It’s beginning to look as if the troll that’s been harassing a number of blogs for the last 4 months or so has finally been banished, thanks to the dogged detective work of one or two bloggers. My thanks go to them. Since there seems to have been no sign of the troll for a couple of weeks now, I’m relaxing my defences. It’s no longer going to be necessary to log in before posting a comment. I’m reverting to my old practice of just asking for name and email. The comment will appear immediately. I know that a number of people will be pleased to hear this. If the troll re-appears, I’ll revert to log-in mode again.
Apart from that, I’ve been thinking about a question that Lecroix Kwdjer asked yesterday:
I wish someone, some group, would commit to an unbiased study on the issue. How many of us feel a smoking ban has been an earthquake-like social event? How many feel there was a clear before and a clear after? Who could do such research without fear of retaliation from antis or other interest groups?
The issue was smokers’ responses to the smoking ban, highlighted by Simon Clark’s question a day or so back, which elicited a strong response.
What I was wondering was whether we could use the power of the internet to carry out such a study ourselves. I was thinking of drawing up a standard set of questions to ask smokers. Once the questions had been decided (e.g. Do you think the smoking ban is a) wonderful? b) tolerable? c) awful? ), readers of this blog (and maybe other blogs) would print out the questionnaire, and take it with them when they went out, and would ask smokers they encountered if they would care to answer a few questions in a survey about smoking bans, and if they agreed, ask them the standard set of questions, and note their responses (or let them read and fill in the questionnaire themselves).
If 10 or 20 of my readers agreed to do this, and each gathered 20 smokers’ responses, that would provide between 200 and 400 survey responses. If more did, it would be an even larger number. After some period of time – e.g. 2 or 3 months -, these responses would be entered into an email, and sent to me or to whoever was going to process the results. And then they’d be published on my blog or somewhere else, perhaps accompanied by a bit of interpretation.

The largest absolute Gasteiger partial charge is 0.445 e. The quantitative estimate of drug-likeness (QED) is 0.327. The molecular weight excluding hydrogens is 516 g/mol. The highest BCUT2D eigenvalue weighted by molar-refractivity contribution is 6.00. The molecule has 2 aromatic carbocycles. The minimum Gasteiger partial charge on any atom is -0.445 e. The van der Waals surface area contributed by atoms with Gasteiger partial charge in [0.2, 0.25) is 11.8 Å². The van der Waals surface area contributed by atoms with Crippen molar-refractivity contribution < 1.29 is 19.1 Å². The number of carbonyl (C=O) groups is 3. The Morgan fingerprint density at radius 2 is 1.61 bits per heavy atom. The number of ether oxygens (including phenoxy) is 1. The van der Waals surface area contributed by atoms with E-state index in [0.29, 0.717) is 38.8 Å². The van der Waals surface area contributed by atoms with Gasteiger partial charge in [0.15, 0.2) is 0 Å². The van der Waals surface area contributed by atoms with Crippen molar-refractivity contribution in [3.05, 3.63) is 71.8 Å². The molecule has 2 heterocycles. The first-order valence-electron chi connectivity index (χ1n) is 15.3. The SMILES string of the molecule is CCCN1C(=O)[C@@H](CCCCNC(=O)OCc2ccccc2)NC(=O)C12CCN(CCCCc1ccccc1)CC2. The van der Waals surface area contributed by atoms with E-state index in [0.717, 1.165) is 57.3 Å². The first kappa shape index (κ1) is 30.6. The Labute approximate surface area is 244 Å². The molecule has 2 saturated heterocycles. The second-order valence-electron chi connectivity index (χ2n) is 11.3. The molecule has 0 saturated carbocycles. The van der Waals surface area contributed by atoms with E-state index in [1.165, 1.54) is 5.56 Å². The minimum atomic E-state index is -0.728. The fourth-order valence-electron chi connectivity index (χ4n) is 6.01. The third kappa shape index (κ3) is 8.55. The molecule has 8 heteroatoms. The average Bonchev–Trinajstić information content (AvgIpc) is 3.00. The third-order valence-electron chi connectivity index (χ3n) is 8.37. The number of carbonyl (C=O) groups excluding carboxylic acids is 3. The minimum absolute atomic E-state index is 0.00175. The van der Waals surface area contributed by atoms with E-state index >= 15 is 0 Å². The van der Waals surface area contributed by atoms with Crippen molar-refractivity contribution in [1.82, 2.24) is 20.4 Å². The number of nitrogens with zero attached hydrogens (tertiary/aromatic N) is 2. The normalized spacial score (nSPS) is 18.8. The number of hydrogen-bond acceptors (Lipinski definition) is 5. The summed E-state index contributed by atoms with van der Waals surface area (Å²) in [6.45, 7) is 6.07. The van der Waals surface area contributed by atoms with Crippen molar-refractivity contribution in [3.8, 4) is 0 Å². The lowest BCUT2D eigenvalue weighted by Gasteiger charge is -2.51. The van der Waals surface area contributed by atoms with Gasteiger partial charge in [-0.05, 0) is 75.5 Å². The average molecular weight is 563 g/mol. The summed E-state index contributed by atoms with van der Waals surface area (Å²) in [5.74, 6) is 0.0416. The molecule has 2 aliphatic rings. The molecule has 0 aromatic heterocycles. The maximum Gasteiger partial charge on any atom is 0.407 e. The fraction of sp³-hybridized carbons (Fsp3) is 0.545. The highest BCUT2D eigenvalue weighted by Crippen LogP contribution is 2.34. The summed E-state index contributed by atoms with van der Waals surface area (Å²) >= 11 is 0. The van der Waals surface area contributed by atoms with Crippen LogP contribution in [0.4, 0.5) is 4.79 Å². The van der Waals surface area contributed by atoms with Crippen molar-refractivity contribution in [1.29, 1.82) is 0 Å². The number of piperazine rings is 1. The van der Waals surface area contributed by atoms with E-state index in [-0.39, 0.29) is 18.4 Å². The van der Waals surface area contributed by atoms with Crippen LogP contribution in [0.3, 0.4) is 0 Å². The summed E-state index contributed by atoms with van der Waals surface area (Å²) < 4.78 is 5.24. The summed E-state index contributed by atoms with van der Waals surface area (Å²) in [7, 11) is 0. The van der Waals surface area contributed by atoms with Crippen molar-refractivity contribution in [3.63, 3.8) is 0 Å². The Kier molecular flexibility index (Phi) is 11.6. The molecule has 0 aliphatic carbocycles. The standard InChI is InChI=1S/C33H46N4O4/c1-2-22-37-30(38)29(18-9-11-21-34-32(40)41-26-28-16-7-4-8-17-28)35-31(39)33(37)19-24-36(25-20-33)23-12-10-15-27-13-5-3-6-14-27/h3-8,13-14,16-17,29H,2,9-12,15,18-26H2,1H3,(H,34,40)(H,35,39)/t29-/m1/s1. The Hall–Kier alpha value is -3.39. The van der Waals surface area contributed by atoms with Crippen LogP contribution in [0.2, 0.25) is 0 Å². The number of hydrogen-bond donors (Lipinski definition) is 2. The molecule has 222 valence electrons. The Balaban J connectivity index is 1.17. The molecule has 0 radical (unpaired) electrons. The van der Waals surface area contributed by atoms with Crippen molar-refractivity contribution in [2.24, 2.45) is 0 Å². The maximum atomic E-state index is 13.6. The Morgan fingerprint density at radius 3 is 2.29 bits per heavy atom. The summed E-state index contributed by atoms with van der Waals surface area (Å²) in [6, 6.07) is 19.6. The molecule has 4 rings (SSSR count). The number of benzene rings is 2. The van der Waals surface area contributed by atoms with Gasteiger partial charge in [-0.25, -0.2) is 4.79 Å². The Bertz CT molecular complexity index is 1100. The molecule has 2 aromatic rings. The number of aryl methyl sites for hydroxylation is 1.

The merit of the idea is that it uses the internet to get pollsters, and these pollsters would be scattered all over England, and all over the world. And it wouldn’t cost anything. So Lecroix Kwdjer, if he wanted to join in, would get results in Spain, and people living in New York would get New York smokers’ responses, and I would get responses in the West of England where I live, and so on.
I got a bit over 900 hits on my blog today, so I’m reaching quite a few people. It doesn’t seem at all implausible to find 20 or 30 people in that 900 who would be prepared to carry out a survey. And if other blogs could be got to broadcast the questionnaire, maybe a few more could be found.
It’s a survey that I’d be quite happy to do. I quite often get chatting to smokers outside pubs, and I reckon that, after chatting to them a bit, I could bring up the survey as a topic of conversation. And even if I hadn’t got chatting to them, I might feel brave enough to just go and ask them anyway (particularly if I’d already had a pint or two!).
And I wouldn’t see it as a ‘job’. I’d just opportunistically ask smokers as I encountered them. I wouldn’t go looking for them necessarily. And I wouldn’t have a quota.
Some days maybe I’d not encounter any smokers at all, and on another day I might encounter three or four simultaneously.
At the end of the survey period, I’d tap all the results into the computer to send to whoever was going to process it all (perhaps myself).
At the end of it all, some people might have done many more surveys than others (perhaps because they lived in cities). Some might have done none at all (because something had happened to them preventing them). But it wouldn’t matter if one person sent in 30 results, and someone else sent in only 1 or 2. It would all add up.
Furthermore, the higher the number of participants, the less likelihood there would be of bias. And the higher the number of participants, the greater the number of smokers surveyed, and the statistical significance of the survey.
And then, when it was all done, and it had been written up, it could be offered to the BBC or newspapers or (slightly tongue in cheek here) the Tobacco Control journal.
Anyway, I’ve been toying with this idea today, and I can’t see anything obviously wrong with it. I think that clearly a standard set of questions would have to be agreed. And also a set of allowed responses. And maybe a printed format. I think that if non-UK participants were recruited, they’d have to be from countries/cities with a similar smoking ban. Pollsters would have to provide information about the nature of the bans where they lived.
And the survey would be as much for our benefit as anybody else’s. We’d get to find out what most smokers think (which is what I want to know, and I’m sure Lecroix Kwdjer wants to know too).
And it would be a piece of Citizen Science. And it would beat ASH and Tobacco Control at their own game.
Anyway, I invite comments and suggestions and advice. What would be a good set of questions? And an appropriate set of answers? Should written or spoken comments be allowed? Should only smokers be asked? How is a smoker to be identified? You may have some questions of your own.
Would you like to help carry out such a survey?
And you don’t have to log in to comment now!